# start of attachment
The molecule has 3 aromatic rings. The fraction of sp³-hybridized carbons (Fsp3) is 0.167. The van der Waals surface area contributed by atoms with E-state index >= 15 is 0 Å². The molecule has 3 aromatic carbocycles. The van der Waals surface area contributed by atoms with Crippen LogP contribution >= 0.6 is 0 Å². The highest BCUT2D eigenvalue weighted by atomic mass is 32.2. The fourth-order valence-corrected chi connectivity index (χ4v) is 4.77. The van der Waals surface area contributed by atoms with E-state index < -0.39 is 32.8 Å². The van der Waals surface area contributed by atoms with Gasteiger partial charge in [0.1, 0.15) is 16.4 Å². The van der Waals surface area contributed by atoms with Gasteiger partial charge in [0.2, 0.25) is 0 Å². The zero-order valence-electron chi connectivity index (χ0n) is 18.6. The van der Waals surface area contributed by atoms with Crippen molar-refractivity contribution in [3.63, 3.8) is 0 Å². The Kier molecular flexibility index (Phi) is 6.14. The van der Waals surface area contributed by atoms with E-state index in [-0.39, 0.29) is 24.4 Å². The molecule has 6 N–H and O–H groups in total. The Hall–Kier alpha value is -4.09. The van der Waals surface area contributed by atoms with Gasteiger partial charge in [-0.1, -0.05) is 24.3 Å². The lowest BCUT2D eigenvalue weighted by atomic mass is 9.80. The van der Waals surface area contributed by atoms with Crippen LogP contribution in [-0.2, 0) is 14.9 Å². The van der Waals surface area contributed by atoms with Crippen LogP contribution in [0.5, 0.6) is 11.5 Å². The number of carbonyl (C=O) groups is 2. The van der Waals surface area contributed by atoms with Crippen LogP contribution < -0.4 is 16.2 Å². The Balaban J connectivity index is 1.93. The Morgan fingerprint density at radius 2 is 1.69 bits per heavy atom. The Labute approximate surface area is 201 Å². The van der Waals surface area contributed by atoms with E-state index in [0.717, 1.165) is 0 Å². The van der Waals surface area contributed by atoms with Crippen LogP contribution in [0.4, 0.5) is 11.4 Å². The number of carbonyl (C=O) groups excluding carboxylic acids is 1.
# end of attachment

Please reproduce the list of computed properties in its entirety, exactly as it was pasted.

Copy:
The molecule has 3 aromatic rings. The fraction of sp³-hybridized carbons (Fsp3) is 0.167. The van der Waals surface area contributed by atoms with E-state index >= 15 is 0 Å². The molecule has 3 aromatic carbocycles. The van der Waals surface area contributed by atoms with Crippen LogP contribution >= 0.6 is 0 Å². The highest BCUT2D eigenvalue weighted by atomic mass is 32.2. The fourth-order valence-corrected chi connectivity index (χ4v) is 4.77. The van der Waals surface area contributed by atoms with E-state index < -0.39 is 32.8 Å². The van der Waals surface area contributed by atoms with Gasteiger partial charge in [0.1, 0.15) is 16.4 Å². The van der Waals surface area contributed by atoms with Gasteiger partial charge in [0.2, 0.25) is 0 Å². The zero-order valence-electron chi connectivity index (χ0n) is 18.6. The van der Waals surface area contributed by atoms with Crippen molar-refractivity contribution in [3.63, 3.8) is 0 Å². The Kier molecular flexibility index (Phi) is 6.14. The van der Waals surface area contributed by atoms with E-state index in [-0.39, 0.29) is 24.4 Å². The molecule has 6 N–H and O–H groups in total. The Hall–Kier alpha value is -4.09. The van der Waals surface area contributed by atoms with Gasteiger partial charge in [-0.1, -0.05) is 24.3 Å². The lowest BCUT2D eigenvalue weighted by atomic mass is 9.80. The van der Waals surface area contributed by atoms with Crippen LogP contribution in [-0.2, 0) is 14.9 Å². The van der Waals surface area contributed by atoms with Crippen LogP contribution in [0.5, 0.6) is 11.5 Å². The number of carbonyl (C=O) groups is 2. The van der Waals surface area contributed by atoms with Crippen LogP contribution < -0.4 is 16.2 Å². The Balaban J connectivity index is 1.93. The Morgan fingerprint density at radius 2 is 1.69 bits per heavy atom. The Labute approximate surface area is 201 Å². The van der Waals surface area contributed by atoms with E-state index in [0.717, 1.165) is 0 Å². The van der Waals surface area contributed by atoms with Crippen LogP contribution in [0.4, 0.5) is 11.4 Å². The number of carbonyl (C=O) groups excluding carboxylic acids is 1.